The earliest known Gospel Hall Sunday School Outing was to Teignmouth in 1939, although earlier outings are likely.
Each year the Sunday School outings of the three churches, together, involved a large percentage of the village and were eagerly anticipated events supported by village fund-raising.
The following is a list of known Sunday School outings from 1880-1940. These were annual events so there are clearly many gaps!
|Congregational Church Sunday School|
|Exmouth||1914, 1916, 1927, 1937|
|St Thomas’ Church Sunday School|
|Exmouth||1887, 1903, 1914, 1916|
|Gospel Hall Sunday School|
The Girl’s Friendly Society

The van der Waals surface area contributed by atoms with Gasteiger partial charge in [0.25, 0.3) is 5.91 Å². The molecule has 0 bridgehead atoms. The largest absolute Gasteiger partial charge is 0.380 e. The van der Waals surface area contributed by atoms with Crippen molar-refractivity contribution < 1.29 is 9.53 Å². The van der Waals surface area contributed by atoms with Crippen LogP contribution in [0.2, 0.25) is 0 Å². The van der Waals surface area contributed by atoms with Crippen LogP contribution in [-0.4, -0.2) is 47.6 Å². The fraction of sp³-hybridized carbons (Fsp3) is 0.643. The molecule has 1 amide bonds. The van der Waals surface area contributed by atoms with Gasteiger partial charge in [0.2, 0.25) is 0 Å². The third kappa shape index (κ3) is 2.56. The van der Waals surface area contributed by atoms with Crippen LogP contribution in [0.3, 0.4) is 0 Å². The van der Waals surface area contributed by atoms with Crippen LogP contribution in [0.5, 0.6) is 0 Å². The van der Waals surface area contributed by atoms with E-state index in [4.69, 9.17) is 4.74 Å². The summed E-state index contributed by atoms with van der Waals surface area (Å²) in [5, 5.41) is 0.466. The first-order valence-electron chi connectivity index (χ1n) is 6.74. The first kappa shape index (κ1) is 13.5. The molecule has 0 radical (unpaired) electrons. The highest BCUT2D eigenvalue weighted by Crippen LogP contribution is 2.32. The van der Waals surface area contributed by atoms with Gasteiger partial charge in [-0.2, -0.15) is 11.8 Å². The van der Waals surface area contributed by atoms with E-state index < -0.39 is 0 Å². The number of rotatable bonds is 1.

The “GFS” was established in 1875. It encouraged young women to follow a moral code and to provide mutual support. It was one of the first organisations to tackle the issues of women’s domestic abuse and homelessness. The organisation continues today.
Regular meetings are known to have taken place in Lapford from the 1890s to 1940s with regular trips out to meet members in other villages.
The Lapford GFS held annual outings. Two charabanc outings were reported in The Exeter & Plymouth Gazette:
- Minehead (July 1929)
- Wells Cathedral / Cheddar Gorge Caves (2 June 1937)
Women’s Unionist Association
Membership of this Conservative Party organisation for women surged in the 1920’s, including the formation of a Lapford branch c.1927. Roads had much improved by this time and the group’s annual outings explored further afield than had previously been possible. In 1932, a party of 19 went on a 225 mile day trip. They travelled via Bridport to Swanage for lunch; took tea in Weymouth; then, journeyed home via Lyme Regis. In 1937, their outing went further east to Bournemouth.